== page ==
"Men working on the river would move in time to the beat of the music. It was everywhere: on the street, in the church. In the tonks and barrelhouses where people went to be together. Like the beating of a big heart. It gave everyone a good feeling." The Cradle is Rocking is a delightful 12-minute film that, though somewhat damaged (Folkstreams has found what may be the only surviving print), is highly recommended viewing for anyone interested in American roots music: in this case, New Orleans jazz. The film's thoughtful and affable narrator is trumpeter George "Kid Sheik" Cola, who can be heard along with Captain John Handy serving up some fine old-school Dixieland jazz here and here.
posted by flapjax at midnite on Dec 9, 2009 - 13 comments

Modulating for the Lord!

The foot bone connected to the ankle bone, the ankle bone connected to the leg bone, the leg bone connected to the knee bone, the knee bone connected to the thigh bone, the thigh bone connected to the hip bone, the hip bone connected to the back bone, the back bone connected to the shoulder bone, the shoulder bone connected to the neck bone, the neck bone connected to the head bone, now hear the word of the lord...and be sure to check the hover-overs for link details on all this bony business,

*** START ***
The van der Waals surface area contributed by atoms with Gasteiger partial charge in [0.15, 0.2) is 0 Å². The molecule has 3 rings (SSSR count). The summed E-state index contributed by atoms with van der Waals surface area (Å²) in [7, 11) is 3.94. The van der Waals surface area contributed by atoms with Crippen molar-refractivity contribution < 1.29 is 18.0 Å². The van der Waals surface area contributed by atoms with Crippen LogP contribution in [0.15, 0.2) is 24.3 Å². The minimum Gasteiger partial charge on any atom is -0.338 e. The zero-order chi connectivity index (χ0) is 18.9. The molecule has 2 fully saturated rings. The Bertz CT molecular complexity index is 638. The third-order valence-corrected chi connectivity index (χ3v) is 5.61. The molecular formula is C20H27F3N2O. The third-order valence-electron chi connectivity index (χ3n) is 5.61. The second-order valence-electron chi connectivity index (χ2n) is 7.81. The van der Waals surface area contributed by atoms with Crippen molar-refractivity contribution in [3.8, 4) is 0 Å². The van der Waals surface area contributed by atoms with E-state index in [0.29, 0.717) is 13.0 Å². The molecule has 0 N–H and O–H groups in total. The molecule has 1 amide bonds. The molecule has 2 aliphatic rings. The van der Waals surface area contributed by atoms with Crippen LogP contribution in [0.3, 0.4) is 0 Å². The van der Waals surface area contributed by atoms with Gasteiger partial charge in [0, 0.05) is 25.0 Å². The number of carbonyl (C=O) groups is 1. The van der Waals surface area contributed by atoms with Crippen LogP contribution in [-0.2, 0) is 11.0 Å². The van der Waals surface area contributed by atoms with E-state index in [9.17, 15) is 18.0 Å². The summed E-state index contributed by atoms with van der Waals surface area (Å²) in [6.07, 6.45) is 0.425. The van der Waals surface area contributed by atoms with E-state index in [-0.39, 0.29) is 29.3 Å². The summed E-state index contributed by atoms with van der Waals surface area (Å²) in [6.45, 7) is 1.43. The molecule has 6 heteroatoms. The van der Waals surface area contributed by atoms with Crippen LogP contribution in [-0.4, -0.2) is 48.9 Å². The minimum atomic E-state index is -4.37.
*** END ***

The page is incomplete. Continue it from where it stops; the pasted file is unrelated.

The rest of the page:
posted by flapjax at midnite on May 2, 2009 - 24 comments

Tampa Red

Hey kids, let's go way back, and spend a little quality time with Tampa Red, shall we? Cause, you know, you can't get that stuff no more, and if you missed him, you missed a good man.
posted by flapjax at midnite on Mar 20, 2009 - 7 comments

Just three old blues tunes, that's all.

Ramblin' Thomas: No Job Blues (1928), J.D. Short: Lonesome Swamp Rattlesnake (1930), Bo Carter: My Baby (1940). [more inside]
posted by flapjax at midnite on Nov 28, 2008 - 3 comments

Dock Boggs, 1966

As a young man in the 1920s, Dock Boggs [previously] recorded some songs that were released as 78s, and they are wonderful treasures of southern Americana, but I was always even more fond of his recordings from the 1960s, when, as an old man, he was rediscovered during the folk boom. So I was delighted to find that three of his 60s-period performances have recently shown up on YouTube. Here's Pretty Polly, Country Blues and I Hope I Live, all from 1966. [more inside]
posted by flapjax at midnite on Nov 2, 2008 - 15 comments

A barber came to Bristol...